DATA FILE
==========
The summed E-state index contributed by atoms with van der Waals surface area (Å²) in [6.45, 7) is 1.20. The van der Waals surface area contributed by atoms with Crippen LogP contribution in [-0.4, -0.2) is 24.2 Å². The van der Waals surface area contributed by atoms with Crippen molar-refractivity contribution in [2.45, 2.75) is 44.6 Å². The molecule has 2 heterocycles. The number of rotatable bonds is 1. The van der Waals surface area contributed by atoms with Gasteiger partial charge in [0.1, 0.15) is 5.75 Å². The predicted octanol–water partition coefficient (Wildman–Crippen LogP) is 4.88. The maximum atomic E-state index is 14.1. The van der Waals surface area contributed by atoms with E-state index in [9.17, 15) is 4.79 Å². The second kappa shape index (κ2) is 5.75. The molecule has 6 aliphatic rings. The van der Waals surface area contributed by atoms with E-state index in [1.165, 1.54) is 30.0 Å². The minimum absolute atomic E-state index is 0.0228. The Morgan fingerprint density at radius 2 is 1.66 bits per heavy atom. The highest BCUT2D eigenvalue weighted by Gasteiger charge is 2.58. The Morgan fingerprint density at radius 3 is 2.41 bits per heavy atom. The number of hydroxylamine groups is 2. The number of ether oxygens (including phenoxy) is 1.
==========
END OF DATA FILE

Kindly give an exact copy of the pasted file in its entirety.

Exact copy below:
The summed E-state index contributed by atoms with van der Waals surface area (Å²) in [6.45, 7) is 1.20. The van der Waals surface area contributed by atoms with Crippen LogP contribution in [-0.4, -0.2) is 24.2 Å². The van der Waals surface area contributed by atoms with Crippen molar-refractivity contribution in [2.45, 2.75) is 44.6 Å². The molecule has 2 heterocycles. The number of rotatable bonds is 1. The van der Waals surface area contributed by atoms with Gasteiger partial charge in [0.1, 0.15) is 5.75 Å². The predicted octanol–water partition coefficient (Wildman–Crippen LogP) is 4.88. The maximum atomic E-state index is 14.1. The van der Waals surface area contributed by atoms with E-state index in [9.17, 15) is 4.79 Å². The second kappa shape index (κ2) is 5.75. The molecule has 6 aliphatic rings. The van der Waals surface area contributed by atoms with E-state index in [1.165, 1.54) is 30.0 Å². The minimum absolute atomic E-state index is 0.0228. The Morgan fingerprint density at radius 2 is 1.66 bits per heavy atom. The highest BCUT2D eigenvalue weighted by Gasteiger charge is 2.58. The Morgan fingerprint density at radius 3 is 2.41 bits per heavy atom. The number of hydroxylamine groups is 2. The number of ether oxygens (including phenoxy) is 1.